Millie Acevedo bore her first child before the age of 16 and dropped out of high school to care for her newborn. Now 27, she is the unmarried mother of three and is raising her kids in one of Philadelphia's poorest neighborhoods. Would she and her children be better off if she had waited to have them and had married their father first? Why do so many poor American youth like Millie continue to have children before they can afford to take care of them?
Over a span of five years, sociologists Kathryn Edin and Maria Kefalas talked in-depth with 162 low-income single moms like Millie to learn how they think about marriage and family. Promises I Can Keep offers an intimate look at what marriage and motherhood mean to these women and provides the most extensive on-the-ground study to date of why they put children before marriage despite the daunting challenges they know lie ahead.
“Ms. Edin and Ms. Kefalas decisively rescue the young welfare mother from the policy wonks and feminist professors who have held her hostage until recently, and in so doing overthrow decades of conventional wisdom.”—Wall Street Journal
“Thankfully, someone has now taken the trouble to ask poor mothers themselves what’s going on. . . . The experts have their theories, but the only real experts are the mothers themselves, and it’s refreshing to hear from them for a change.”—American Prospect
“For all the blathering about family values, few people have actually taken the time to talk to these women. Sociologists Kathryn Edin and Maria Kefalas did, and the answers are startling.”—Bitch: Feminist Response To Pop Culture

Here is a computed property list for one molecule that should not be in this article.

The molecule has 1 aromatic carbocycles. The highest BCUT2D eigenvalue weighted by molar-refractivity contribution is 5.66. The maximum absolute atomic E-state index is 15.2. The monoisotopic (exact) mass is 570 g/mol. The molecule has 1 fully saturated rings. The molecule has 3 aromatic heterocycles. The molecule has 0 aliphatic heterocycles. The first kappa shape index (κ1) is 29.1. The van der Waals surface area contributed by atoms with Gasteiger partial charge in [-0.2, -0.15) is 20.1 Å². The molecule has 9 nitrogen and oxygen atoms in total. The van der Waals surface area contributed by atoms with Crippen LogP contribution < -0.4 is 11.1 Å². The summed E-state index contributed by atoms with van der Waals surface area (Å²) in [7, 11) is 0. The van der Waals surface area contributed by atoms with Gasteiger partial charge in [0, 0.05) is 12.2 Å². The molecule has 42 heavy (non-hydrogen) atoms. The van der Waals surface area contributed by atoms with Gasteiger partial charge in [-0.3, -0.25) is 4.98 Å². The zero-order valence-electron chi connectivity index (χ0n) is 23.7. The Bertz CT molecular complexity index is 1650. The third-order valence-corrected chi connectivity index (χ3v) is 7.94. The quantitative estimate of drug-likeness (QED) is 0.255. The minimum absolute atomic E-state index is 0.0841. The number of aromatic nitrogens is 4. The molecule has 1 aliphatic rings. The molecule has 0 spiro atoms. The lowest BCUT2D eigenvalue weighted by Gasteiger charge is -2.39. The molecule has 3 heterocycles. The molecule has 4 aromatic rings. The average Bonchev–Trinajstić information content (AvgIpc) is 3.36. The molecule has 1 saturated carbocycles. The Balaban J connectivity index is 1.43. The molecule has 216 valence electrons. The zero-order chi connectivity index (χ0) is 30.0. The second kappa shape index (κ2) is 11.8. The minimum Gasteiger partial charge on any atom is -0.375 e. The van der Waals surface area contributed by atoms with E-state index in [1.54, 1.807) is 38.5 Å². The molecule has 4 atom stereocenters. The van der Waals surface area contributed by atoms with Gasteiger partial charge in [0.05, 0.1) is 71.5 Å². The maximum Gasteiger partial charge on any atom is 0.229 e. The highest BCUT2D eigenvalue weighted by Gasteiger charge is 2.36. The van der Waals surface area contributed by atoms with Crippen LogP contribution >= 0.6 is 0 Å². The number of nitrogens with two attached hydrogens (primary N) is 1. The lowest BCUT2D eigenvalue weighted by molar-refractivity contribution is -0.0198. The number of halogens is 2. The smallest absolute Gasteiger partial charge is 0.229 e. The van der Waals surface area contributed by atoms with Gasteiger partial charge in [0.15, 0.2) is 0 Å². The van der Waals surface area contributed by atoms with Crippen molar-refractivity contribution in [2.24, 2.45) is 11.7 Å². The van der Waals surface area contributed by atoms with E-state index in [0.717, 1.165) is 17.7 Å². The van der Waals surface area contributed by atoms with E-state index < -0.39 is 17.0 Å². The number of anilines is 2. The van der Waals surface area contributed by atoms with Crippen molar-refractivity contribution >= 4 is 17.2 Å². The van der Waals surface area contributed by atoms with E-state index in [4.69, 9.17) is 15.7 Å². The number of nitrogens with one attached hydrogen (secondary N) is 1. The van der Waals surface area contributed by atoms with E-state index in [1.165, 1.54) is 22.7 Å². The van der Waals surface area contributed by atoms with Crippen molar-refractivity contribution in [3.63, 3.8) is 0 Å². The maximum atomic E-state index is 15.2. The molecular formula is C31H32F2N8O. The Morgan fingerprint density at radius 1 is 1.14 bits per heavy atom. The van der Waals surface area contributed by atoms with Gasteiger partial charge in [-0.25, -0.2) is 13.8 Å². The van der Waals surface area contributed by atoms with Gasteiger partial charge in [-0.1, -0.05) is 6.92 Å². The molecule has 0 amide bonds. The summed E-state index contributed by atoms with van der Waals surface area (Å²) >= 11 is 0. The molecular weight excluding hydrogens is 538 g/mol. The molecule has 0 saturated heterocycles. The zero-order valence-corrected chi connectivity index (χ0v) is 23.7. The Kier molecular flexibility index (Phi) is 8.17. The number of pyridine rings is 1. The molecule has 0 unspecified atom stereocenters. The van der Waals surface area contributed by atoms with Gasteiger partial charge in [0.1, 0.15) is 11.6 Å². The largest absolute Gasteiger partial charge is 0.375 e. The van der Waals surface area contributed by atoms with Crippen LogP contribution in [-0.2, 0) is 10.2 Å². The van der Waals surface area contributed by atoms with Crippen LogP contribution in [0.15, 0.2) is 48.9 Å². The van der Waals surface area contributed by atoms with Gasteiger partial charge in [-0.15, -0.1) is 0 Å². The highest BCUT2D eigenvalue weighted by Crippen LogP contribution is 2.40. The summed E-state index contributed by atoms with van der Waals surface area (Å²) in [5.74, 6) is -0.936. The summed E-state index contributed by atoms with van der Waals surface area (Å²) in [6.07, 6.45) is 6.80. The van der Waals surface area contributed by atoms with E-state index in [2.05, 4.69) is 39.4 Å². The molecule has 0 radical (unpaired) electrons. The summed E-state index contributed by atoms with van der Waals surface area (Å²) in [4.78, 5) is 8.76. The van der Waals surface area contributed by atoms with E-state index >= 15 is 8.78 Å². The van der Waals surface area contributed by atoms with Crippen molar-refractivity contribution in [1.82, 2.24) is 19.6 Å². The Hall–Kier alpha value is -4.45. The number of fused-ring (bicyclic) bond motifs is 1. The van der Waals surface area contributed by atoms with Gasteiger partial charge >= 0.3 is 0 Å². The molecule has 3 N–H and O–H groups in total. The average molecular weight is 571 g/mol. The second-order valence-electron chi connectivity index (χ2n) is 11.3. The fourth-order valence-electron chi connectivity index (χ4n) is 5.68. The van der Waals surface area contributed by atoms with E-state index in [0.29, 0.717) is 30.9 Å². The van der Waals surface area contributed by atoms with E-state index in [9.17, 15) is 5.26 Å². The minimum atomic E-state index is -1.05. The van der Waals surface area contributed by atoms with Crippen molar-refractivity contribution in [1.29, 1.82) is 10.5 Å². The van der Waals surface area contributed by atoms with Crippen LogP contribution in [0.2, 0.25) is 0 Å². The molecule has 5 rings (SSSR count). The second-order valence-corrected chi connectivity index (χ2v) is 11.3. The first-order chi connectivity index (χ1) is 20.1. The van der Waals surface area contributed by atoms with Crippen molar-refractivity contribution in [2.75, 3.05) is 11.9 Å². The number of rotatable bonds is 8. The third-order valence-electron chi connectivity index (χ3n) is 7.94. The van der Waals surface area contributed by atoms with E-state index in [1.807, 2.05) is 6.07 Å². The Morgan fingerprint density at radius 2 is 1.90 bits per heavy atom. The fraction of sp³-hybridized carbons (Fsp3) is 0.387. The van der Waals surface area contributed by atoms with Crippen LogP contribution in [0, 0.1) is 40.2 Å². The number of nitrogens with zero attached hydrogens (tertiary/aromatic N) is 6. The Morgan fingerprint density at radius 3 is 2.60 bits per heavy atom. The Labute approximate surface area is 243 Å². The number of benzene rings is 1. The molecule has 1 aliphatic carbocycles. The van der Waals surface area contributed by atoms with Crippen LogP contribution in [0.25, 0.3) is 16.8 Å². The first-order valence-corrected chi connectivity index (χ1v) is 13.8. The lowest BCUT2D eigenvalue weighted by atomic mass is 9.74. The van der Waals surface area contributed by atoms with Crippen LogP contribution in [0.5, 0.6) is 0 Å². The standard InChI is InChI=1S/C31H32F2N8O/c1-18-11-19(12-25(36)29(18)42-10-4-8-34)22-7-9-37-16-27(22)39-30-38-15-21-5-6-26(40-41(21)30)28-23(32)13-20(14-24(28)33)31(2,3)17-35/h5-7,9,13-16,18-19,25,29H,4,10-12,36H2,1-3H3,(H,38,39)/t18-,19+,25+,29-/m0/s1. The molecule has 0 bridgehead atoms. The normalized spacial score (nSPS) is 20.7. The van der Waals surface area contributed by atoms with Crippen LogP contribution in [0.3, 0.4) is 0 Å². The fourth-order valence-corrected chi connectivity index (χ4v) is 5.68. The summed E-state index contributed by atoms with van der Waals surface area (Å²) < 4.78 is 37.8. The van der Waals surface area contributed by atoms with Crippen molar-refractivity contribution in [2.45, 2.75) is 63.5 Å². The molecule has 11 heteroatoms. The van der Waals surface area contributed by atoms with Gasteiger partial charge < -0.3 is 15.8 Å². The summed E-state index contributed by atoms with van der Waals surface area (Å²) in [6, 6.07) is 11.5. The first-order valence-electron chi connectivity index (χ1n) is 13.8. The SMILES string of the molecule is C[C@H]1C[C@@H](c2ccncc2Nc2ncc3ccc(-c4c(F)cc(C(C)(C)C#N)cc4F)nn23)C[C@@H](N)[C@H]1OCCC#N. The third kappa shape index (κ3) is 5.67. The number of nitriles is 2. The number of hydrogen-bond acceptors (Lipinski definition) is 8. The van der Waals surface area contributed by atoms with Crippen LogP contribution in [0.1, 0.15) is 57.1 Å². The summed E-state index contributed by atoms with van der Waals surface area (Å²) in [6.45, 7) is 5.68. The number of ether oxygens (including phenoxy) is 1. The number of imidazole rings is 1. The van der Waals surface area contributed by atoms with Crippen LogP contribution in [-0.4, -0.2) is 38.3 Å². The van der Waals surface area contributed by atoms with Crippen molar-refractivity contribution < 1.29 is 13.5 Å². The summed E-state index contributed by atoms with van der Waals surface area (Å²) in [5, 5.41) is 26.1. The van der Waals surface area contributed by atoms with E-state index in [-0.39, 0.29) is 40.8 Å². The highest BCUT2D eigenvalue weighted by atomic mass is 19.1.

“In the end, the strength of Promises is that Edin and Kefalas have given disenfranchised young single mothers a chance to tell what it's like to be one of them. A careful reading of the book should make policymakers scrap many of their "marriage incentives." If they're serious about improving the lives of poor children and families, they will focus instead on boosting opportunities in communities where having a baby without sufficient means of support or a husband, makes all the sense in the world.”—The Crisis
"The pair's refreshingly original results can be found in an essential new book, Promises I Can Keep. Unlike previous explanations for marriageless parenting that seemed so obviously off the mark, Edin and Kefalas' work is a revelation."—Celeste Fremon Ms Magazine
“Cogent and persuasive.”—Library Journal
"This is the most important study ever written on motherhood and marriage among low-income urban women. Edin and Kefalas's timely, engaging, and well-written book is a careful ethnographic study that paints an indelible portrait of family life in poor communities and, in the process, provides incredible insights on the explosion of mother-only families within these communities."—William Julius Wilson, author of The Bridge over the Racial Divide
"This book provides the most insightful and comprehensive account I have read of the reasons why many low-income women postpone marriage but don't postpone childbearing. Edin and Kefalas do an excellent job of illuminating the changing meaning of marriage in American society."—Andrew Cherlin, author of Public and Private Families
“Edin and Kefalas provide an original and convincing argument for why low-income women continue to embrace motherhood while postponing and raising the bar on marriage. This book is a must read for students of the family as well as for policy makers and practitioners who hope to rebuild marriage in low-income communities.”—Sara McLanahan, author of Growing Up with a Single Parent
"Promises I Can Keep
is the best kind of exploration: honest, incisive and ever-so-original. It'll make you squirm, and that's a good thing, especially since Edin and Kefalas try to make sense of the biggest demographic shift in the last half century. This is a must read for anyone interested in the tangled intersection of family and public policy."—Alex Kotlowitz, author of There Are No Children Here